Photo Courtesy of Think First, Canada

In the past year, some 4 million North Americans of all ages sustained a sport or recreational activity related head injury and there is no reason to believe the pattern won’t continue. A substantial number of those injuries are occurring in very young children with most receiving only cursory medical assessment.

“Kid got his bell rung? Sit him out a few shifts”. Too many times, the parent not in attendance receives minimal anecdotal description of the degree of injury and junior participates in the next practice or game without medical assessment. Hockey has been taking some hard knocks on this issue lately and has started to address the concerns but surprisingly football, then wrestling followed closely by soccer and basketball are the major statistical culprits. Soccer belongs in there because its the fastest growing sport . The fact you don’t have to invest hundreds of dollars in equipment has great appeal to the low budget parent. There are few Canadians who don’t know Bobby Hull holds the slap shot velocity record at 119 mph and a baseball can come off a newer tech bat at 115mph. What is not public knowledge is the kicked soccer ball has been clocked at 103mph and any skilled adolescent with a developed quad muscle can achieve velocities in excess of 70mph


The single event head injury will always represent a significant health impacting occurrence but non-invasive MRIs give us a virtual brain biopsy capability and new technology to analyze brain protein chemistry and undisputedly demonstrate that most long term brain changes are the result of cumulative impacts rather than the one time contact.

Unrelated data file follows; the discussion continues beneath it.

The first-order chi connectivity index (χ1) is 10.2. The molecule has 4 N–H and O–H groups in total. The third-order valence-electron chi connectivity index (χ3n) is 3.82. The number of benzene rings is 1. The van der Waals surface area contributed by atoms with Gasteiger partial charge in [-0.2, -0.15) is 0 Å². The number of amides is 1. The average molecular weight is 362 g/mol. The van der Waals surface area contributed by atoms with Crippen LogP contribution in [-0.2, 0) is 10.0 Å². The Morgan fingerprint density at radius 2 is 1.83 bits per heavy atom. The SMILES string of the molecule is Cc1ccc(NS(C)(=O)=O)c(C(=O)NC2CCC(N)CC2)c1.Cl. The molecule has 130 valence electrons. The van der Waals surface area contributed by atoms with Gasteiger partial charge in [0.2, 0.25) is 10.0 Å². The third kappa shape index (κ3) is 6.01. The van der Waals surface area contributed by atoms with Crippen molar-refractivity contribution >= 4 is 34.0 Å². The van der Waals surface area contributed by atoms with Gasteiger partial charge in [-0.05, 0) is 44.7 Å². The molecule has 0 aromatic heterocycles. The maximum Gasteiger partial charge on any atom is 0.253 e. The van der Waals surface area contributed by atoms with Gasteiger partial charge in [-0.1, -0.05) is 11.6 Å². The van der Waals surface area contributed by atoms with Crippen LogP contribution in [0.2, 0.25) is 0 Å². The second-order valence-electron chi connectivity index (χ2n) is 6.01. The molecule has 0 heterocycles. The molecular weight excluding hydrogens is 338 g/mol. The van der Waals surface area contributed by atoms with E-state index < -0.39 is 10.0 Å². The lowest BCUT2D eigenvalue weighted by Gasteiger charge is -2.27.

Much of this new work has been directed from the respected Center for Disease Control in Atlanta and Boston University’s neurosciences department in cooperation with the NFL and NFLPA. In fact some of the knowledge is the result of autopsy findings on deceased NFL players who, after career end had the foresight to to bequeath their remains for study. We now have the ability to demonstrate decreases in brain proteins necessary for maintaining cognitive function but we can also analyze markers of brain injury. All this research is evolving an entire new vocabulary of medical disorders. CTE, or cumulative traumatic encephalopathy is the long term result of brain insults beginning as early as preschool streetball of any variety.

As a guide to parents, you should be aware the medical definition of concussion is

“a post traumatic impairment of neural status.” LOSS OF CONSCIOUSNESS and/or AMNESIA are hallmark signs of concussion but they do not have to occur in every event nor are they the only signs of head trauma.

I have a strong opinion backed by these new findings we should ban “HEADING” the soccer ball at the preadolescent and adolescent levels of the sport and our children should be wearing “soccer helmets” similar to rugger headgear to lessen the impact of inevitable head to head or head to knee contacts. I never understood the logic of purchasing shin pads but not protecting the most vital organ.

As a parent, insist on being notified of all head contacts your child sustains , practice or competition and then do not allow further practice or play until assessed and cleared by medically qualified personnel……..and finally..these findings are definitely reinforcing of the principle: better to TAKE your child than SEND them.

Providing a Fresh Perspective for Burlington and Hamilton.

One Comment to: When not to use your head

  1. October 1st, 2012

    Good post! This really opened my eyes,From now i will be more careful before sending him to play soccer


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